All patients discharged from the Western Infirmary, Glasgow, are supplied with an immediate discharge letter and prescription. As part of an audit of the investigation, treatment, and outcome of patients with HF, all of the discharge letters issued in during 2000 were reviewed for either a discharge diagnosis of HF or treatment with a combination of a diuretic and angiotensin converting enzyme (ACE) inhibitor. Case notes were reviewed for patients with a secondary diagnostic coding of HF or in whom HF was suggested by treatment with a loop diuretic/ACE inhibitor. In this case, a radiological description of pulmonary oedema on the formal chest radiograph report, in conjunction with supportive statements of typical symptoms and signs of fluid retention, was required for inclusion in this study. If these radiological and clinical features were not evident in the case record then the patient was removed from the database. Electronic death records were also searched to identify patients admitted with HF who did not survive to discharge.
Only the first emergency admission for each patient was included in this analysis. Patients with a primary or secondary diagnosis of acute myocardial infarction, identified by the presence of raised cardiac biomarkers (serum troponin > 0.2 μg/l or creatine kinase MB subfraction > 6%), were not included in this analysis. Information on height and weight was inconsistently recorded in the case notes. Consequently these variables are not reported.
Data were obtained by a single operator on routine echocardiograms carried out for clinical reasons on admission. It is also routine practice for all departmental echocardiograms to be co-reported by cardiology clinical staff. Reduced LVSF was defined as either a left ventricular ejection fraction < 0.40 or a qualitative report of depressed LVSF.
Haematological and biochemical measurements made at the time of admission were also analysed.
Estimated glomerular filtration rate (eGFR) was calculated by an equation validated in the MDRD (modification of diet in renal disease) study as reported elsewhere16: eGFR = 170 × [serum creatinine]−0.999 × [age]−0.176 × [0.762 if the patient is female] × [1.180 if the patient is black] × [serum urea]−0.170 × [albumin]0.318.
Mean (SD) or median (interquartile range) was reported for continuous haematological, biochemical, and echocardiographic variables and number (%) was tabulated for categorical covariates. The continuous covariates were compared between preserved and reduced LVSF with two sample t tests (or Wilcoxon rank sum tests) and for the categorical factors Fisher’s exact tests were used.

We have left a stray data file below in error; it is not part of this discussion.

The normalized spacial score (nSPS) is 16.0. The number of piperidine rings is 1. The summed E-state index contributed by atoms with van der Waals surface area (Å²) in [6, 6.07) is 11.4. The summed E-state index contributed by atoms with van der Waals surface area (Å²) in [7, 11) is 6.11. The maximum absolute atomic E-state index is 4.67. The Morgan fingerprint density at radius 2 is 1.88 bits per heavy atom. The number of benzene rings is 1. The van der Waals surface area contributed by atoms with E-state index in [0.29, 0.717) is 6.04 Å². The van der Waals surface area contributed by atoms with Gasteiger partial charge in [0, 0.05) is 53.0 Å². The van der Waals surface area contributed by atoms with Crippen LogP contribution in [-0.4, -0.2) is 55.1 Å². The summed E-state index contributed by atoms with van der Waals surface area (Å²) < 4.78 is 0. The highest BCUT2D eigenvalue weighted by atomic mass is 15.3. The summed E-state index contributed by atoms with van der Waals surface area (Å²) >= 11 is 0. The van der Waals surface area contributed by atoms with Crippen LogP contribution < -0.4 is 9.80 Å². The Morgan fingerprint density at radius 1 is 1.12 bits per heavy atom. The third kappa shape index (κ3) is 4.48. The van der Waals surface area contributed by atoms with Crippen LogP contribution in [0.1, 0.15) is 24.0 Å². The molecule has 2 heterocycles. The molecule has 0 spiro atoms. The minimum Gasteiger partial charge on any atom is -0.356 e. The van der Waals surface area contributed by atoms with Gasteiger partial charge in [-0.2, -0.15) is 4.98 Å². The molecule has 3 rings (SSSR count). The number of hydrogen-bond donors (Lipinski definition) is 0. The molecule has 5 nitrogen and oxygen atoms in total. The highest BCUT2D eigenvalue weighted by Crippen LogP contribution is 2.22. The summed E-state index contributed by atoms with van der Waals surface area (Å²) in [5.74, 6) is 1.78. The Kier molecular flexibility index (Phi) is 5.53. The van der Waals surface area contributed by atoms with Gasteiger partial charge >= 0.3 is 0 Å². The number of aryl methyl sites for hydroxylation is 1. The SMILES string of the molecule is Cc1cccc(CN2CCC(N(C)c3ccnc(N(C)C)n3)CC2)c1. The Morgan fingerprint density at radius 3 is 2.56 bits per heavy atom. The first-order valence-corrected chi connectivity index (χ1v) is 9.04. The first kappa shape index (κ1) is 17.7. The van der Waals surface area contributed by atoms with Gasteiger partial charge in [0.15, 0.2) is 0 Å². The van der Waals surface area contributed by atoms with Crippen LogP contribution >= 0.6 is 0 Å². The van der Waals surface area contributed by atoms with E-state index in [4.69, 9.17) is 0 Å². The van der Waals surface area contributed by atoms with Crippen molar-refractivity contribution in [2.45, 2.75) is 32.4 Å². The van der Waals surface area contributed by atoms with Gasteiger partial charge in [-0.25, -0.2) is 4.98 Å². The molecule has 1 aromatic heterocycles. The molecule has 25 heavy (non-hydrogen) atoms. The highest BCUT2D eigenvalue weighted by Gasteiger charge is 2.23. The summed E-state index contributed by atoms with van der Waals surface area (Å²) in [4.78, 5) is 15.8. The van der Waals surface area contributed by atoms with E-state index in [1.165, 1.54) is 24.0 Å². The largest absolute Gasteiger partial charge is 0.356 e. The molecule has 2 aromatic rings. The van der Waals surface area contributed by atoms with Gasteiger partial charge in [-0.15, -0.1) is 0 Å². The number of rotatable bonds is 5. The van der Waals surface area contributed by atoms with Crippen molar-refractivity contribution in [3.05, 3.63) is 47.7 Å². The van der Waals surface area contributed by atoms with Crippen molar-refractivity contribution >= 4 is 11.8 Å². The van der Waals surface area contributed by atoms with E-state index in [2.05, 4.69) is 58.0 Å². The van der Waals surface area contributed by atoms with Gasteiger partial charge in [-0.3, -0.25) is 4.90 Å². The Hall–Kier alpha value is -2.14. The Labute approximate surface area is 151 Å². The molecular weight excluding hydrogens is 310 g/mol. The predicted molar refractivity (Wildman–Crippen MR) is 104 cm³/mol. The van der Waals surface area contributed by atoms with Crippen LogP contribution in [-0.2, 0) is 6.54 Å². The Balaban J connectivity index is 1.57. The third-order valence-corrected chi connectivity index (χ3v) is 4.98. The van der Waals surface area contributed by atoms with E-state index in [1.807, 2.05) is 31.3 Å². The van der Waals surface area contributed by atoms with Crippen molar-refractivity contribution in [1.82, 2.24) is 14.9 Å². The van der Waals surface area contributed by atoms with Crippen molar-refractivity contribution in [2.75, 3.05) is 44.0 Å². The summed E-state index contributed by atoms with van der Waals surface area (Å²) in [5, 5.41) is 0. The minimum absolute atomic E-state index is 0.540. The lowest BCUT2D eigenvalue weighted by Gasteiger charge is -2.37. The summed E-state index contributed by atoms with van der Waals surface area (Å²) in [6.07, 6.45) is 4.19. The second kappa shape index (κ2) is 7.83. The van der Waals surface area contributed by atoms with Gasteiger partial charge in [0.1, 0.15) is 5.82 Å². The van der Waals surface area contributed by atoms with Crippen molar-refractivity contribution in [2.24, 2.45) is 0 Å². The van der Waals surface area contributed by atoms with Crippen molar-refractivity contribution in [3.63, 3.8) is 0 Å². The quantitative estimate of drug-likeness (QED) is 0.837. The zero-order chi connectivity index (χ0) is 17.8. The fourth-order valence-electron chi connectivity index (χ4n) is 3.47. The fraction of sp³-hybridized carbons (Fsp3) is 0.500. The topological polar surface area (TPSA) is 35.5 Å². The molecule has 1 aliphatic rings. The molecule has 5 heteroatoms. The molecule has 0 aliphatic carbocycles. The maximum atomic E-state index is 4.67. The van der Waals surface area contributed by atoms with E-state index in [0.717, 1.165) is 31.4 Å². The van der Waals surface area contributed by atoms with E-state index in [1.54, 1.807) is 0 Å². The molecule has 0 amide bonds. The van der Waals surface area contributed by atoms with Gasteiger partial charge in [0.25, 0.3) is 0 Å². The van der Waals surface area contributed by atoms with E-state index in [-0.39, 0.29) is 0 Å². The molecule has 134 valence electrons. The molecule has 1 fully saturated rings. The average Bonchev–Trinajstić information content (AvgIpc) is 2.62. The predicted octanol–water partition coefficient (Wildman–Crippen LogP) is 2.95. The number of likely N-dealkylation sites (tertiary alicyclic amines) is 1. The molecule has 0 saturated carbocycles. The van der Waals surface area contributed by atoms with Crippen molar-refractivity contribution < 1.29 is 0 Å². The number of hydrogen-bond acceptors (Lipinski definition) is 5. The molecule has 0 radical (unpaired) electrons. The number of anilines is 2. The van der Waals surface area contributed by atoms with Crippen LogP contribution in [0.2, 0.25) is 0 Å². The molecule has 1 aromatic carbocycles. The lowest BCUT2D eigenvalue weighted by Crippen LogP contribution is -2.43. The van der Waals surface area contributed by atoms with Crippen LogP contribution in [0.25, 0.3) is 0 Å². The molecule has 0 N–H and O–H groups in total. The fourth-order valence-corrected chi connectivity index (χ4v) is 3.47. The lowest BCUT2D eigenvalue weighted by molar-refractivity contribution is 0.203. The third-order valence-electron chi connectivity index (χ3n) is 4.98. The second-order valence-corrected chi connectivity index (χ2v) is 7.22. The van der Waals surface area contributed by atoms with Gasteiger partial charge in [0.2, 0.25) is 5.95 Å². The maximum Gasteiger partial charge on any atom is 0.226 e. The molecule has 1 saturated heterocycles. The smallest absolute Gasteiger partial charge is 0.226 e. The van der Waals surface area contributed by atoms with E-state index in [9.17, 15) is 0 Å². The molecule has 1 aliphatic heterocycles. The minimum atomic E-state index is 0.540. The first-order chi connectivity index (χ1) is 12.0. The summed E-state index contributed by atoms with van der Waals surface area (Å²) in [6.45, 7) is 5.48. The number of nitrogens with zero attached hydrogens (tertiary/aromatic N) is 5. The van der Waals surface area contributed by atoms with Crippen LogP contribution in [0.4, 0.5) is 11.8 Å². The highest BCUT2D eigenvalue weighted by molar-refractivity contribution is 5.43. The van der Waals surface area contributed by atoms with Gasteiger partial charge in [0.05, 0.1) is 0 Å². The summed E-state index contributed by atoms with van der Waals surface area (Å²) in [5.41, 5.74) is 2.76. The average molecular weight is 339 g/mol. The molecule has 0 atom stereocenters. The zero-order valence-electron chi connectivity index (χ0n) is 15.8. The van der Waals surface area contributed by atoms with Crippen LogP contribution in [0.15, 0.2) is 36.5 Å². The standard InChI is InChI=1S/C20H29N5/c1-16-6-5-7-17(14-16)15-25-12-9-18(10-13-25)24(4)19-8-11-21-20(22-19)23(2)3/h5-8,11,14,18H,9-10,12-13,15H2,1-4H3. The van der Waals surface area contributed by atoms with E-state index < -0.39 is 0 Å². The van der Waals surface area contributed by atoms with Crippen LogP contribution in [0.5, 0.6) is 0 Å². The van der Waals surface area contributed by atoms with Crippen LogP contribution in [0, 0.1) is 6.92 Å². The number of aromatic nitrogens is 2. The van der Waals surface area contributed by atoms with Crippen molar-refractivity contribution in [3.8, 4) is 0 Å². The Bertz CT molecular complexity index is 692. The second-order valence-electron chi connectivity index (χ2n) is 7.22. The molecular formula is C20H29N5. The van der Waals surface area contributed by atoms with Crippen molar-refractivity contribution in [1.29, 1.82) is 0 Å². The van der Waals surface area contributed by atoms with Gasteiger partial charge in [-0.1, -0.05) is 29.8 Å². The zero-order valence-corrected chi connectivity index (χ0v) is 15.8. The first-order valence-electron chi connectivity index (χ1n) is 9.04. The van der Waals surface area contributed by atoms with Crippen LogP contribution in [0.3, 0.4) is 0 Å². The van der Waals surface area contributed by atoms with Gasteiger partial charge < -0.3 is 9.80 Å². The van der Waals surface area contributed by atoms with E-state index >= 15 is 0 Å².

A Kaplan-Meier time to event curve was plotted for death and the difference between preserved and reduced LVSF was evaluated by the log rank test. Cox regression models were fitted to estimate hazard ratios (both univariate and adjusted for creatinine, anaemia, and age) for time to death (separately for in hospital (within 30 days), one year, and longer term), time to first hospital readmission for HF (with participants censored at study end or death), time to hospital readmission for any cause (with participants censored at study end or death), and the composite outcomes of time to first hospital readmission for HF or death and time to first hospital readmission for any cause or death.
To investigate whether the multivariate predictors for (a) death and (b) death or hospital readmission for HF differed between patients with preserved and those with reduced LVSF, Cox proportional hazards regression models were fitted to all the data and then, separately, to the preserved and reduced LVSF datasets individually to establish the total set of covariates univariately predictive at p < 0.05 (and with data on at least 95% of the participants). A stepwise Cox model (p to stay and p to enter) was then fitted to this set of univariately predictive covariates and interaction terms between all of the univariately significant predictors and LVSF were individually tested for significance in the presence of the covariates identified in the stepwise model. Separate models for reduced and preserved function adjusting for all the stepwise covariates and all covariates with significant interactions with LVSF were then reported.
A result with p < 0.05 was taken as being significant. No adjustment has been made for multiple comparisons. All statistical analyses were undertaken with Stata version 7 software (StataCorp LP, College Station, Texas, USA) and SAS 8.2 for Windows (SAS Institute, Cary, North Carolina, USA).